Lea Hartman, dressed as Suzi Shoebox, and Mesfin Abeva, both… (Kim Hairston, Baltimore…)
Angelica Fagan, 8, has a crystal-clear memory of the shoebox full of gifts she received when she lived at a Philippine orphanage with her two younger brothers.
"She said it was the only Christmas present she had ever received, and she remembered everything that was in it," said Lauren Fagan, who adopted the three siblings 18 months ago.
The Parkville family is filling boxes this year for other needy children around the world, as part of Operation Christmas Child, a 19-year-old international charity that expects to mail its 100 millionth shoebox of gifts overseas this season.
Fagan takes the children, aged 8, 6 and 4, shopping so they can each customize their own boxes.
"Now this is my children's give-back to all those children still at orphanages," she said. "It's a real lesson learned for all of us. They told me what they would want, if they were still there. Angelica picked writing paper, little trinkets and socks. She said she really liked getting new socks."
The family expects to be among about 120 volunteers packing thousands of boxes this month at a Sparks manufacturer's plant. The ultimate goal from two Saturday packing parties is 14,000 boxes that will become part of a massive shipment from Operation Christmas Child.
"Sometimes this is just hope in a box," said Jeffrey Mauler, packing project coordinator. "It shows children that someone they have never met cares about them."
The packing party is a broad effort, but anyone can put together a single box and deliver it to one of several collection centers throughout the area. From there, the donations are shipped to the organization's hub in North Carolina and then forwarded to churches, orphanages and aid organizations in 130 countries around the globe.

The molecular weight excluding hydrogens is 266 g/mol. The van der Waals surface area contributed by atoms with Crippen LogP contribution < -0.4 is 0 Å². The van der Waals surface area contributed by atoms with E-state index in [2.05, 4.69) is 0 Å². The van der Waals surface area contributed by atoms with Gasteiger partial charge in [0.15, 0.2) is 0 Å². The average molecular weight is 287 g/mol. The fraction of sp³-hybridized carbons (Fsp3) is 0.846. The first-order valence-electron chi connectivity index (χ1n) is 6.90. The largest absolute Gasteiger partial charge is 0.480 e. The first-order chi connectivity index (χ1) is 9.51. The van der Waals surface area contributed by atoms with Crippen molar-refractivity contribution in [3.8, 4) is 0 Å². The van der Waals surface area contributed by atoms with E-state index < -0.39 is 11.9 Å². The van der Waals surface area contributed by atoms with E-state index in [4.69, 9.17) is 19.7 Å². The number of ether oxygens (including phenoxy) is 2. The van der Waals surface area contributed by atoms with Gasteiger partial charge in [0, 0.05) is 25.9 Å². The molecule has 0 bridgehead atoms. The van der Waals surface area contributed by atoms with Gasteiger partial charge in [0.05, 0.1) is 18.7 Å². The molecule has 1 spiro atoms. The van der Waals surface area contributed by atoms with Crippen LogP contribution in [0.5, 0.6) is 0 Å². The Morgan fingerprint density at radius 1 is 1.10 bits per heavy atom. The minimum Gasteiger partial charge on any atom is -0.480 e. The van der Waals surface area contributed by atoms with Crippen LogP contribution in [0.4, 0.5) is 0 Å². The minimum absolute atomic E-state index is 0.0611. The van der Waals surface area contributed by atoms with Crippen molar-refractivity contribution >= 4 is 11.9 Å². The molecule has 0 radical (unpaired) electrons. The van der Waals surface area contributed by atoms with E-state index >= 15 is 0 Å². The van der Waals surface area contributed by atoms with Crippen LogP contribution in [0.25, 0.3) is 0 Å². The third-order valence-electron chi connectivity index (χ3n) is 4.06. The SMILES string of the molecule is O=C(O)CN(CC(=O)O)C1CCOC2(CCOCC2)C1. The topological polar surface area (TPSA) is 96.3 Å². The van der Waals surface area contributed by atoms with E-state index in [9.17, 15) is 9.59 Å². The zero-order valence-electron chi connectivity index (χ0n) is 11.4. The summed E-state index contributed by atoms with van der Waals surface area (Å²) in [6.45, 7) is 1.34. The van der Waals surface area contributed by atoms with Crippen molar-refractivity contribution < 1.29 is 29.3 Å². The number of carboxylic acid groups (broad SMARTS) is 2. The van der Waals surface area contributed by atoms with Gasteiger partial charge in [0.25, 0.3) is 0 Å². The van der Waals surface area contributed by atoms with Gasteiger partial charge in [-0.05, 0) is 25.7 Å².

Donors can find suggestions for contents and locate a collection center through samaritanspurse.org, the website of Operation Christmas Childs' umbrella organization. Donors can also tailor contents, according to gender and age of the child.
Taylor Technologies, a manufacturer of water-testing kits, has, for the past eight years, lent its Loveton Circle plant to the effort. The company just bought equipment to make its own version of the Frisbee, in a variety of colors and sized to fit the boxes. Many volunteers work year-round to raise funds and gather items for the pre-holiday packing parties. The supply this year includes 26,000 pencils, 225,000 crayons and countless stuffed animals.
"This is a wonderful way to communicate with children around the world and to involve children here in giving," said Lea Hartman, a Mays Chapel grandmother, who often masquerades as Susie Shoebox and urges children to participate in the project. "The spirit of what that one little box can do and how it gets to the kid, who needs it most, is truly wonderful."
Hartman has also volunteered at Operation Christmas Child's hub in Charlotte, N.C., which processed well over 2 million boxes last year.
"This is the easiest way to get involved in a mission," she said. "You don't have to go to Africa or Asia to help a child."
Volunteers from area churches, community groups, businesses and families will form assembly lines and pack during two four-hour shifts at the plant Saturday. They will make sure the contents meet basic daily needs, such as toothpaste and a tooth brush, soap, a comb and hair brush and provide school supplies, like notepads and pencils. But there is always space for fun, like a jump rope, a Frisbee, crayons and a stuffed animal.
"When you look at how much stuff your own children and grandchildren have and realize how many children have never received a gift, you want to help," said Allan Urban of northern Harford County. "I found this organization about 10 years ago, when I was looking to volunteer for a charity. I knew right away that I had put my ladder on the right wall."